DON’T wait for a problem to occur before renovating. Rather than waiting for a problem to arise, schedule regular roof inspections at least twice a year. This way, you’ll be able to start renovations on the roof before major problems, like roof leaks, start to occur. Even if there aren’t any visible problems with your commercial roof, it doesn’t mean a renovation or complete replacement should be put off.
While roofing renovations will vary greatly depending on the type of roofing system in place and other external factors like climate and geography, renovations are crucial for maintaining roof life, ensuring high performance and promoting a safe environment for building occupants. Establish a good working relationship with your roofing contractor to determine which approach is the best option for your building.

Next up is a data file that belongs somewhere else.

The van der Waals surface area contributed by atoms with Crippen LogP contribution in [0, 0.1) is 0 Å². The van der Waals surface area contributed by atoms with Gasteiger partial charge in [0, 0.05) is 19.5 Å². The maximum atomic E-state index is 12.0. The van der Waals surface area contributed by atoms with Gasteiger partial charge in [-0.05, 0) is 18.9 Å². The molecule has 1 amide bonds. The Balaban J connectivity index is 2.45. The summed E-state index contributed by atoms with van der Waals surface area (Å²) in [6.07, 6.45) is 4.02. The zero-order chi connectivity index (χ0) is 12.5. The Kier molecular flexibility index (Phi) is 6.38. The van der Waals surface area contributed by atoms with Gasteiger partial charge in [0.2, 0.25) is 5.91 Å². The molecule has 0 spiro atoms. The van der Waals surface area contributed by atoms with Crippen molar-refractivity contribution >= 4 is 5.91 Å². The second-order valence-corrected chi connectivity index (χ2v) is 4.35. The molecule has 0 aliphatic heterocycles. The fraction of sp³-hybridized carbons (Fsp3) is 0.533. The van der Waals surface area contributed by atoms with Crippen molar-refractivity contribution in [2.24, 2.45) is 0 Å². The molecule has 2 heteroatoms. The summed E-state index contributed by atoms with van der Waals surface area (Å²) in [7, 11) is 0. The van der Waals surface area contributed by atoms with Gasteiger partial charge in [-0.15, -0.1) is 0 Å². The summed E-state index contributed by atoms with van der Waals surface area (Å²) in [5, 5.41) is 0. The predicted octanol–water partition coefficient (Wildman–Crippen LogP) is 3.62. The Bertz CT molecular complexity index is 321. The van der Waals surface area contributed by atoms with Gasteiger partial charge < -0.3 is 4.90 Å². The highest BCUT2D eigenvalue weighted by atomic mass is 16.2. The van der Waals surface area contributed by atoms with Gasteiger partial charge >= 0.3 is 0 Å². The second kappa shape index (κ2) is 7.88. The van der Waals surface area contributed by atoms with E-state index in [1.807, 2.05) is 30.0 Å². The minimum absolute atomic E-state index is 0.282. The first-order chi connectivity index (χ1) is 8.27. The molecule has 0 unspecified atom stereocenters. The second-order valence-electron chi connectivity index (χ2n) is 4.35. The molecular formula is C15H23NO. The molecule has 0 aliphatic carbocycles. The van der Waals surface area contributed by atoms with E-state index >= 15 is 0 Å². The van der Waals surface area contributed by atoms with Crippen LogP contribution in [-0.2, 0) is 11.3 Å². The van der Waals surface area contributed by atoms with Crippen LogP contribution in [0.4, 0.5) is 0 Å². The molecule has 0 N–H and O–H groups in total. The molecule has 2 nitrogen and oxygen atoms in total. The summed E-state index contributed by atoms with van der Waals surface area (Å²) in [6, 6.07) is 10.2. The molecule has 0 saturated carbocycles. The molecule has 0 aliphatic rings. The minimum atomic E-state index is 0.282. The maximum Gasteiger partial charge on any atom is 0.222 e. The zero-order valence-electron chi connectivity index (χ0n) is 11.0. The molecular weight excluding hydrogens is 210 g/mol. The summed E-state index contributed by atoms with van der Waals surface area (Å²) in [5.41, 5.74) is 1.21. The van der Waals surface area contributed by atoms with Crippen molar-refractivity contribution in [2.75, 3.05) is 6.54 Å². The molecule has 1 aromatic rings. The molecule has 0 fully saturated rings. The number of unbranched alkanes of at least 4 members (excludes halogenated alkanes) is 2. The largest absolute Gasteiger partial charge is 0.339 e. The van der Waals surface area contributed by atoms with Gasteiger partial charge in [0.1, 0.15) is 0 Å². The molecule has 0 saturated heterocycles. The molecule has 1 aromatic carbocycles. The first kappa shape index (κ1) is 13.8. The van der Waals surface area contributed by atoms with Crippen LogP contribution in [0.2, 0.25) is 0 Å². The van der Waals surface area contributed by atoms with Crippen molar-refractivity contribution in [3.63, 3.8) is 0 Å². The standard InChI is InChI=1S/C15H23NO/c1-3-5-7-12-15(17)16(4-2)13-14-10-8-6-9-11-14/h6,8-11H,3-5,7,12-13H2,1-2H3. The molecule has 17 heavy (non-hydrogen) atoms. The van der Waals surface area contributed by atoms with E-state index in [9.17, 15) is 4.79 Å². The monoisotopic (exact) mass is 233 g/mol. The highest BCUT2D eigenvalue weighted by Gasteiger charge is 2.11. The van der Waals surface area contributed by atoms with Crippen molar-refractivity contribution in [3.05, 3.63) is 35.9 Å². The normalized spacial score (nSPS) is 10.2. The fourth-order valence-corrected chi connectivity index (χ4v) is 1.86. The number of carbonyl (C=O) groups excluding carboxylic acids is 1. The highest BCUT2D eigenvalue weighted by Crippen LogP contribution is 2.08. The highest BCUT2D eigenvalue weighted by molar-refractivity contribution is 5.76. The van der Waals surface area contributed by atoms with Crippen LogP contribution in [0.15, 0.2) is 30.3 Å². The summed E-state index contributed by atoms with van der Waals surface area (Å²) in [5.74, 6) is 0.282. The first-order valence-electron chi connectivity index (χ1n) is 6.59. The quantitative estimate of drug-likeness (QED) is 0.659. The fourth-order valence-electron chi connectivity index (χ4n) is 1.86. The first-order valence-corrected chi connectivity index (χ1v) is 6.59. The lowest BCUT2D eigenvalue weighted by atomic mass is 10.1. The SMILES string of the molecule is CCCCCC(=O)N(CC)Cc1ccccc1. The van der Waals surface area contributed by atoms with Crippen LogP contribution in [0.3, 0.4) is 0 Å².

Hanzely is a national sales manager for Firestone Building Products SkyScape™ Vegetative Roof System. He has 17 years of experience designing and installing vegetative roof systems throughout North America and is an accredited Green Roof Professional and a LEED professional. Hanzely holds a bachelor’s degree from Northern Illinois University, DeKalb, and a master’s degree from Lake Forest Graduate School of Management, Schaumburg, IL.
Anderson is building envelope solutions manager for the North Central Region at Firestone Building Products. He previously held the position of regional business manager for the specialty products division at Firestone, responsible for geomembrane and water management products. Before that, when Firestone entered the architectural metal market in 2005, Anderson became the company’s first metal product manager in April 2006. He is a member of the Construction Specifications Institute and the Building Enclosure Council.